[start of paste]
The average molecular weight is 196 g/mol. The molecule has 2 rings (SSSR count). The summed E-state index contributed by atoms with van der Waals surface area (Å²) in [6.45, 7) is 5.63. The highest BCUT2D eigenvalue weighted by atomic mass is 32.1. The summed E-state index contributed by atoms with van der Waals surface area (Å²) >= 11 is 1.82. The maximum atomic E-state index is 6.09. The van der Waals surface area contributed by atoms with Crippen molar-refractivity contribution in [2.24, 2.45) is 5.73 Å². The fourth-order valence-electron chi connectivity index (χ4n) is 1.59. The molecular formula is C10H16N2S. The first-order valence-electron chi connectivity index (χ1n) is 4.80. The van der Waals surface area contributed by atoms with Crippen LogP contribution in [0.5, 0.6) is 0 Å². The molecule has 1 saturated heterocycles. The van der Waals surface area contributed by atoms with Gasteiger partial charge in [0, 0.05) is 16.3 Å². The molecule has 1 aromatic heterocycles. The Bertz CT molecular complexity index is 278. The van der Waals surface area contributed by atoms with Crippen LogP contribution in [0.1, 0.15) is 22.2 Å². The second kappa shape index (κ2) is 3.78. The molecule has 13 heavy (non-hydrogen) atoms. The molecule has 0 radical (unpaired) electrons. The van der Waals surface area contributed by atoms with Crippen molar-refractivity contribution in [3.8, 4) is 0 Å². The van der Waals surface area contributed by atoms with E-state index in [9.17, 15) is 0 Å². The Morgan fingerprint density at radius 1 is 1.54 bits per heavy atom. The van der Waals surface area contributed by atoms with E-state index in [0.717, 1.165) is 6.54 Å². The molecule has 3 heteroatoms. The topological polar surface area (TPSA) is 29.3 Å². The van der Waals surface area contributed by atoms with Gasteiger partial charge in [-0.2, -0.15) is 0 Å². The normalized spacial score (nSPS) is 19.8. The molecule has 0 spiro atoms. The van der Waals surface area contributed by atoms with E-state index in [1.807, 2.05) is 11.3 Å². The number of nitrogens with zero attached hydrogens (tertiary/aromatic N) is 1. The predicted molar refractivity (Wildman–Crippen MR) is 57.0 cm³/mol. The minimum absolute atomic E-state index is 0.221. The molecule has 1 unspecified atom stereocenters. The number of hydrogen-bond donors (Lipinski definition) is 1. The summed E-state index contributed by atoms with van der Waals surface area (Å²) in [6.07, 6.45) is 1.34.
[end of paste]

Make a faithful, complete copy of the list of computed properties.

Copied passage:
The average molecular weight is 196 g/mol. The molecule has 2 rings (SSSR count). The summed E-state index contributed by atoms with van der Waals surface area (Å²) in [6.45, 7) is 5.63. The highest BCUT2D eigenvalue weighted by atomic mass is 32.1. The summed E-state index contributed by atoms with van der Waals surface area (Å²) >= 11 is 1.82. The maximum atomic E-state index is 6.09. The van der Waals surface area contributed by atoms with Crippen molar-refractivity contribution in [2.24, 2.45) is 5.73 Å². The fourth-order valence-electron chi connectivity index (χ4n) is 1.59. The molecular formula is C10H16N2S. The first-order valence-electron chi connectivity index (χ1n) is 4.80. The van der Waals surface area contributed by atoms with Crippen LogP contribution in [0.5, 0.6) is 0 Å². The molecule has 1 saturated heterocycles. The van der Waals surface area contributed by atoms with Gasteiger partial charge in [0, 0.05) is 16.3 Å². The molecule has 1 aromatic heterocycles. The Bertz CT molecular complexity index is 278. The van der Waals surface area contributed by atoms with Crippen LogP contribution in [0.1, 0.15) is 22.2 Å². The second kappa shape index (κ2) is 3.78. The molecule has 13 heavy (non-hydrogen) atoms. The molecule has 0 radical (unpaired) electrons. The van der Waals surface area contributed by atoms with Crippen molar-refractivity contribution in [3.8, 4) is 0 Å². The van der Waals surface area contributed by atoms with E-state index in [9.17, 15) is 0 Å². The Morgan fingerprint density at radius 1 is 1.54 bits per heavy atom. The van der Waals surface area contributed by atoms with E-state index in [0.717, 1.165) is 6.54 Å². The molecule has 3 heteroatoms. The topological polar surface area (TPSA) is 29.3 Å². The van der Waals surface area contributed by atoms with Gasteiger partial charge in [-0.2, -0.15) is 0 Å². The normalized spacial score (nSPS) is 19.8. The molecule has 0 spiro atoms. The van der Waals surface area contributed by atoms with E-state index in [1.807, 2.05) is 11.3 Å². The number of nitrogens with zero attached hydrogens (tertiary/aromatic N) is 1. The predicted molar refractivity (Wildman–Crippen MR) is 57.0 cm³/mol. The minimum absolute atomic E-state index is 0.221. The molecule has 1 unspecified atom stereocenters. The number of hydrogen-bond donors (Lipinski definition) is 1. The summed E-state index contributed by atoms with van der Waals surface area (Å²) in [6.07, 6.45) is 1.34.